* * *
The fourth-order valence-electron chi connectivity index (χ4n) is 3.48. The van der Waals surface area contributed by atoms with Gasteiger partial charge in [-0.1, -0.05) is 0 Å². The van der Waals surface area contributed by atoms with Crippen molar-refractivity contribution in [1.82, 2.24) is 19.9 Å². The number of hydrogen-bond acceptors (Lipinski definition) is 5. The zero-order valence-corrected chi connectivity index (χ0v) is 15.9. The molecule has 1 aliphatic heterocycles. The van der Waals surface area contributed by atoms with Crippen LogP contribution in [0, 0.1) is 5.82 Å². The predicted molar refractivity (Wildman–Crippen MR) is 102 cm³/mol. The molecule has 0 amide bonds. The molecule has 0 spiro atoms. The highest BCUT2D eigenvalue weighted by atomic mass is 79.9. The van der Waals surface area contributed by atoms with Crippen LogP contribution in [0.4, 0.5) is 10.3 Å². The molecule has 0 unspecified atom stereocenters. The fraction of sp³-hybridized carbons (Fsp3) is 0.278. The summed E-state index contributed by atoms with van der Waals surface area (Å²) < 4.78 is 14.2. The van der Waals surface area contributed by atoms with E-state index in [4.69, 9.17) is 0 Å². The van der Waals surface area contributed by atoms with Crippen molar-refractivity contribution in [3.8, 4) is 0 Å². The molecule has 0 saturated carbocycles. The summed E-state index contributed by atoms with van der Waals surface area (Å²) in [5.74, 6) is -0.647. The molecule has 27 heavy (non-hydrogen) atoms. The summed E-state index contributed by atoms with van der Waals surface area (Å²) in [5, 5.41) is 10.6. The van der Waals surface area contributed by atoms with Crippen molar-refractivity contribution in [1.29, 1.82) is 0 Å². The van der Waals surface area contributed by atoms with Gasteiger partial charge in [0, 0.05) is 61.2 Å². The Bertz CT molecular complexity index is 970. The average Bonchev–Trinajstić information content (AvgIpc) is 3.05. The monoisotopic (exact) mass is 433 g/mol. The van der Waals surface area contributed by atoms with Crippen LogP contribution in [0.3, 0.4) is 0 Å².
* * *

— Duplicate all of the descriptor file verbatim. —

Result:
The fourth-order valence-electron chi connectivity index (χ4n) is 3.48. The van der Waals surface area contributed by atoms with Gasteiger partial charge in [-0.1, -0.05) is 0 Å². The van der Waals surface area contributed by atoms with Crippen molar-refractivity contribution in [1.82, 2.24) is 19.9 Å². The number of hydrogen-bond acceptors (Lipinski definition) is 5. The zero-order valence-corrected chi connectivity index (χ0v) is 15.9. The molecule has 1 aliphatic heterocycles. The van der Waals surface area contributed by atoms with Crippen LogP contribution in [0, 0.1) is 5.82 Å². The predicted molar refractivity (Wildman–Crippen MR) is 102 cm³/mol. The molecule has 0 amide bonds. The molecule has 0 spiro atoms. The highest BCUT2D eigenvalue weighted by atomic mass is 79.9. The van der Waals surface area contributed by atoms with Crippen LogP contribution in [0.4, 0.5) is 10.3 Å². The molecule has 0 unspecified atom stereocenters. The fraction of sp³-hybridized carbons (Fsp3) is 0.278. The summed E-state index contributed by atoms with van der Waals surface area (Å²) < 4.78 is 14.2. The van der Waals surface area contributed by atoms with E-state index in [4.69, 9.17) is 0 Å². The van der Waals surface area contributed by atoms with Crippen molar-refractivity contribution in [3.8, 4) is 0 Å². The molecule has 0 saturated carbocycles. The summed E-state index contributed by atoms with van der Waals surface area (Å²) in [5.74, 6) is -0.647. The molecule has 27 heavy (non-hydrogen) atoms. The summed E-state index contributed by atoms with van der Waals surface area (Å²) in [5, 5.41) is 10.6. The van der Waals surface area contributed by atoms with Crippen molar-refractivity contribution in [1.29, 1.82) is 0 Å². The van der Waals surface area contributed by atoms with Gasteiger partial charge in [0, 0.05) is 61.2 Å². The Bertz CT molecular complexity index is 970. The average Bonchev–Trinajstić information content (AvgIpc) is 3.05. The monoisotopic (exact) mass is 433 g/mol. The van der Waals surface area contributed by atoms with Crippen LogP contribution in [0.3, 0.4) is 0 Å².